DeLauro Releases 2023 Government Funding Legislation

December 20, 2022
Press Release
Omnibus includes highest level for non-defense funding ever, lowers the cost of living for working families, creates better-paying jobs, and keeps our nation and communities safe; Provides critical funding to support Ukraine and relief to help communities recover from natural disasters

House Appropriations Committee Chair Rosa DeLauro (D-CT-03) today joined Senate Appropriations Committee Chairman Patrick Leahy (D-VT) in releasing the Consolidated Appropriations Act, 2023 consisting of all 12 fiscal year 2023 appropriations bills. This government funding package also includes emergency supplemental funding to respond to the devastation that recent natural disasters and extreme weather events have left behind and emergency resources to support the Ukrainian people and protect global democracy in the face of Russia’s continued invasion of Ukraine.

“This bipartisan government funding bill furthers House Democrats’ commitment to increasing federal investments in the programs and services that lower the cost of living for hardworking families, create better-paying jobs, keep our nation and communities safe, and protect our environment,” said Chair DeLauro. “Building off last year’s success, I am proud that we once again fund community projects, responding directly to many districts’ most pressing needs. As communities across the country work to rebuild after unprecedented natural disasters, this bill provides the urgently needed support to help families, small businesses, and entire towns and cities get back on their feet and repair damaged infrastructure. It also includes funding to support the people of Ukraine as they continue to fight against Russia’s grievous invasion. This bill includes critical investments that help our communities and move our country forward.”

The Consolidated Appropriations Act, 2023, provides $1.7 trillion in discretionary resources across the fiscal year 2023 appropriations bills.

In total, the regular 12 appropriations bills include $800 billion in non-defense funding, a $68 billion—9.3 percent—over last year. This is the highest level for non-defense funding ever and a larger increase in both dollar and percentage than fiscal year 2022. The bills also provide $858 billion in defense funding.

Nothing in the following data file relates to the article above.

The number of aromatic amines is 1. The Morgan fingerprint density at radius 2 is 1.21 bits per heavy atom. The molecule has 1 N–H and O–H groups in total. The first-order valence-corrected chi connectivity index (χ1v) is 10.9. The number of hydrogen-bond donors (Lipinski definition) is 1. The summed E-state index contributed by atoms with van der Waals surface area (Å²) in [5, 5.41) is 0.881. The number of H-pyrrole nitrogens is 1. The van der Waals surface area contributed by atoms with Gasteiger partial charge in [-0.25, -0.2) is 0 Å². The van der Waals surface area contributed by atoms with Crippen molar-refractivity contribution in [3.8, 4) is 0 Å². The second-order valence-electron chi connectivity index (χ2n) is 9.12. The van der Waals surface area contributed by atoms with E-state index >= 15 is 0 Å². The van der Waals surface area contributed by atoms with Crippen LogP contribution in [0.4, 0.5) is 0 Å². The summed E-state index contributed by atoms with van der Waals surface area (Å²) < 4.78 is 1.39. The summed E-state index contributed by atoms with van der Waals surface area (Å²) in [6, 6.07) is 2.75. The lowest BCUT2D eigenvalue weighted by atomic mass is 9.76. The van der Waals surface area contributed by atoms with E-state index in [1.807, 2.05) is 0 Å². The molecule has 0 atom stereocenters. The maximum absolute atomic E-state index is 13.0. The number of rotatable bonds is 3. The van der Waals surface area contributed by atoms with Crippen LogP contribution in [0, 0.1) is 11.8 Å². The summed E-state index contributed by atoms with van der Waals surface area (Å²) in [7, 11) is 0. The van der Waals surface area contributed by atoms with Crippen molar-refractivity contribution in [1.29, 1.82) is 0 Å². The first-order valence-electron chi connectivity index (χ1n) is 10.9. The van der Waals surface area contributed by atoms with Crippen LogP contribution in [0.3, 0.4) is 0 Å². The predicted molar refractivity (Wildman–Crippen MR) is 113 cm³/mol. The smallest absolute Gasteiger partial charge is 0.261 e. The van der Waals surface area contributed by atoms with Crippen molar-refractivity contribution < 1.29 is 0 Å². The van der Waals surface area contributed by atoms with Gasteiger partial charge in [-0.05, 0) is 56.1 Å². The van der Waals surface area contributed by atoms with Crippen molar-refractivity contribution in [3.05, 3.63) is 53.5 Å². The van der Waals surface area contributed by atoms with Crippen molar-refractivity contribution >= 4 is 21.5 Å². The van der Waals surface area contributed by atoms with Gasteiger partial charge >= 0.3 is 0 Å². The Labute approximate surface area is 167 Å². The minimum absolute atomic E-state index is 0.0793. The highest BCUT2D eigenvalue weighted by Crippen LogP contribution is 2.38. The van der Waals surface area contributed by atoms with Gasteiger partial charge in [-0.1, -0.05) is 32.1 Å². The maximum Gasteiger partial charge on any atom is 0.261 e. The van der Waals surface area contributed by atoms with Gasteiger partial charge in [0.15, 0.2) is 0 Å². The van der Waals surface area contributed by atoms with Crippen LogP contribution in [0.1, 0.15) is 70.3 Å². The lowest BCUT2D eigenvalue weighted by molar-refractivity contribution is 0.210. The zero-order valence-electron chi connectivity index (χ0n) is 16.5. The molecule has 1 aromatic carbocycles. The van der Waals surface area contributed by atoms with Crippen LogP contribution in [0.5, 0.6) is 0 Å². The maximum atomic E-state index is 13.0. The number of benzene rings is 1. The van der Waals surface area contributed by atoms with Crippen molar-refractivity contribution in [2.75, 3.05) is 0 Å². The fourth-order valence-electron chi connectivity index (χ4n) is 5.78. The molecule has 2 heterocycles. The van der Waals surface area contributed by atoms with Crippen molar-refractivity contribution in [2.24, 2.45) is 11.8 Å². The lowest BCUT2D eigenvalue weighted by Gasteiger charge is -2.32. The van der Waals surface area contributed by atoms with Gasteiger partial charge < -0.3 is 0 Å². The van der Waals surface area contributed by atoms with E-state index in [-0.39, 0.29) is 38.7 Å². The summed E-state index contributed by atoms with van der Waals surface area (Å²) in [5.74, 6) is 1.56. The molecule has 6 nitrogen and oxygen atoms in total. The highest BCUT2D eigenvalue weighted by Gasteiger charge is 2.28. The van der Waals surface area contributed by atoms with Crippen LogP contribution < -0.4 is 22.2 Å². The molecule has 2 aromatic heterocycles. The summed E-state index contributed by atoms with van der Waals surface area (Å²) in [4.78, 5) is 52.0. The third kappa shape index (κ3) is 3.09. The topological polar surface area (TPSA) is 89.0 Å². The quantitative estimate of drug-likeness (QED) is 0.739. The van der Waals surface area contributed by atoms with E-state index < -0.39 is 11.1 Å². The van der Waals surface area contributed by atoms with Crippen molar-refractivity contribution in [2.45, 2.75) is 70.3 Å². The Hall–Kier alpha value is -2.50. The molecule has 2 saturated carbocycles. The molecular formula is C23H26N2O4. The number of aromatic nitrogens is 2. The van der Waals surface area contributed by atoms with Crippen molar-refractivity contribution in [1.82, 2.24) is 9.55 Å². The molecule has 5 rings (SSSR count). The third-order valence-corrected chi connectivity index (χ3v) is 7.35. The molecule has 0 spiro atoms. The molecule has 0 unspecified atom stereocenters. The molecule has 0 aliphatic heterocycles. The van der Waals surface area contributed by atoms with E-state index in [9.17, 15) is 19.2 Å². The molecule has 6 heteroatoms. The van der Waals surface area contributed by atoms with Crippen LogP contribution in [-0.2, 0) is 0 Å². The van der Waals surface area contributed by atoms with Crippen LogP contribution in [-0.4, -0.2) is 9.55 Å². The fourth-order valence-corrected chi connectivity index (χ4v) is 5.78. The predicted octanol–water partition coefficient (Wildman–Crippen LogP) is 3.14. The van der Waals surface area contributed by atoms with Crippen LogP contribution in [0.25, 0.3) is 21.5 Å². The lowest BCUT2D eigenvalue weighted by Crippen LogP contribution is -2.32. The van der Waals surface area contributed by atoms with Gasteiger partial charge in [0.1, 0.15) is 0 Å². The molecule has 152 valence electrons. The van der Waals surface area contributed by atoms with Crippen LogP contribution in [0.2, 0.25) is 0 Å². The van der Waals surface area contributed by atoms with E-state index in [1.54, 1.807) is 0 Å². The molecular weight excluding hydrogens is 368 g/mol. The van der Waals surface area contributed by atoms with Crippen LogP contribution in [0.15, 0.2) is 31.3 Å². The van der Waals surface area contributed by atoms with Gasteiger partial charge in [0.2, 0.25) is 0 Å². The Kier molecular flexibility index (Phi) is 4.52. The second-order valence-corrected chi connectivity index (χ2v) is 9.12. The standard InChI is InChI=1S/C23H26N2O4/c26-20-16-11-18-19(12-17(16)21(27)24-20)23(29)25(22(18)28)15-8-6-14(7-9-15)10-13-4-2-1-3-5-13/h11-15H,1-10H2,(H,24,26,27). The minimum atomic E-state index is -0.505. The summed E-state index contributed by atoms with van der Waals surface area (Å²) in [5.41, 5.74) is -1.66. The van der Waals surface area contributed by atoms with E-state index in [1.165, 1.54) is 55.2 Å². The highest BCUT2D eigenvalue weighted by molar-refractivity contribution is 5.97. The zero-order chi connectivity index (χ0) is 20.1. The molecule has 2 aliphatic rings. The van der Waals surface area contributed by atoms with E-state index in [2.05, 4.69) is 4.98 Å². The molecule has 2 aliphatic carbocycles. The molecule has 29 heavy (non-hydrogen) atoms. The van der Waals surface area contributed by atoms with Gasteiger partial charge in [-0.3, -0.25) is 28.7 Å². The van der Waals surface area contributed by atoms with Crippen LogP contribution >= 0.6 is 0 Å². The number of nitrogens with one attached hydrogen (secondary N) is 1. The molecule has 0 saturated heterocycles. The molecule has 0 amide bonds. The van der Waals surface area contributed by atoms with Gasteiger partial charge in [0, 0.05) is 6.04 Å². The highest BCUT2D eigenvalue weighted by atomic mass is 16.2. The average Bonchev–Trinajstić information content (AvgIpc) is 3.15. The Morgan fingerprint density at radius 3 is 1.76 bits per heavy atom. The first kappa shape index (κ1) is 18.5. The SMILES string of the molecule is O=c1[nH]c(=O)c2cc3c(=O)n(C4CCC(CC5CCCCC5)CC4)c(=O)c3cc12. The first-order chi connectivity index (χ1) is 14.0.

The appropriations bills also include—for the first time—$5 billion in mandatory funding for the Cost of War Toxic Exposures Fund established in the Honoring Our PACT Act of 2022. Combined with discretionary funding provided for Veterans Medical Care, these resources will help fulfill House Democrats’ commitment to veterans without endangering other key investments in social services such as child care, medical research, housing, education, and other non-defense programs.

The appropriations provisions help working families with the cost of living by:

  • Creating better-paying jobs by supporting high-quality job training and apprenticeship programs, helping small business owners and entrepreneurs access the capital they need, rebuilding crumbling infrastructure, investing in the economic development of distressed communities, and preserving our advanced manufacturing base.
  • Keeping our nation and our communities safe by supporting local, state, and federal law enforcement, fighting gun violence, defending global democracy from Russian and Chinese threats, investing in research and development, protecting our military personnel and installations, enhancing our maritime, border, and cyber security, strengthening our nuclear deterrent, and prioritizing diplomacy and global development efforts.
  • Protecting our environment through environmental enforcement efforts, investments in clean and renewable energy and climate science, support for farmers and rural communities, a renewed focus on environmental justice, and leadership in the global fight against climate change.
  • Expanding access to homeownership, bringing the promise of rural broadband to more communities, expanding child care and early learning programs to serve more working families, and investing in America’s high-poverty schools and students with disabilities
  • For the second year in a row after a decade, funding community projects that respond directly to pressing needs locally and foster the economic development that makes communities healthier, safer, and stronger.

The bill also includes $44.9 billion in much-needed emergency security, economic, and humanitarian aid to support the Ukrainian people and $40.6 billion for other purposes including assisting communities across the country recovering from drought, hurricanes, flooding, wildfire, natural disasters, and other emergencies.

The text of the Consolidated Appropriations Act, 2023 is available here. A list of bill highlights is here. A full summary of the appropriations provisions in the bill is here. A summary of the disaster supplemental is here and a one-page fact sheet is here. A summary of the Ukraine supplemental is here.

Individual subcommittee summaries and one-page fact sheets are below:

The legislation, a product of bipartisan negotiations, is expected to be considered first in the Senate and then later in the week by the House.

117th Congress